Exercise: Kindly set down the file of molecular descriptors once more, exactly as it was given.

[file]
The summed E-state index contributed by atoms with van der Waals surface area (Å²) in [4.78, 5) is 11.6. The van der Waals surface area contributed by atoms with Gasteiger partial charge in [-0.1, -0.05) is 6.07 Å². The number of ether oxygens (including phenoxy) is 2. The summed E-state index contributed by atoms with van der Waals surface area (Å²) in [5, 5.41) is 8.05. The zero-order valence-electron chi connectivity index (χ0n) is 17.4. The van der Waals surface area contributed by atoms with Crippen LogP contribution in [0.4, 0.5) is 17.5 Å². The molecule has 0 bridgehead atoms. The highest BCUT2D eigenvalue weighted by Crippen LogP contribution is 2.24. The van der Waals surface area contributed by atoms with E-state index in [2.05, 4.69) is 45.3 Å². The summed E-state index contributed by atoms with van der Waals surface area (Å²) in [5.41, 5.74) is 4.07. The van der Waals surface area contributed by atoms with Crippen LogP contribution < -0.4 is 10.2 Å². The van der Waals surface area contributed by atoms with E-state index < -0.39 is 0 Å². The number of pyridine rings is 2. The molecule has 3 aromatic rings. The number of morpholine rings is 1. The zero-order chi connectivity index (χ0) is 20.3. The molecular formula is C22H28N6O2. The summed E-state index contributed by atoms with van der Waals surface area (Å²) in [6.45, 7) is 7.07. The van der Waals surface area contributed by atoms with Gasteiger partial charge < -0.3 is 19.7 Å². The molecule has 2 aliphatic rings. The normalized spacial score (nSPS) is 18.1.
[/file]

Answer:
The summed E-state index contributed by atoms with van der Waals surface area (Å²) in [4.78, 5) is 11.6. The van der Waals surface area contributed by atoms with Gasteiger partial charge in [-0.1, -0.05) is 6.07 Å². The number of ether oxygens (including phenoxy) is 2. The summed E-state index contributed by atoms with van der Waals surface area (Å²) in [5, 5.41) is 8.05. The zero-order valence-electron chi connectivity index (χ0n) is 17.4. The van der Waals surface area contributed by atoms with Crippen LogP contribution in [0.4, 0.5) is 17.5 Å². The molecule has 0 bridgehead atoms. The highest BCUT2D eigenvalue weighted by Crippen LogP contribution is 2.24. The van der Waals surface area contributed by atoms with E-state index in [2.05, 4.69) is 45.3 Å². The summed E-state index contributed by atoms with van der Waals surface area (Å²) in [5.41, 5.74) is 4.07. The van der Waals surface area contributed by atoms with Crippen LogP contribution < -0.4 is 10.2 Å². The van der Waals surface area contributed by atoms with E-state index < -0.39 is 0 Å². The number of pyridine rings is 2. The molecule has 3 aromatic rings. The number of morpholine rings is 1. The zero-order chi connectivity index (χ0) is 20.3. The molecular formula is C22H28N6O2. The summed E-state index contributed by atoms with van der Waals surface area (Å²) in [6.45, 7) is 7.07. The van der Waals surface area contributed by atoms with Gasteiger partial charge < -0.3 is 19.7 Å². The molecule has 2 aliphatic rings. The normalized spacial score (nSPS) is 18.1.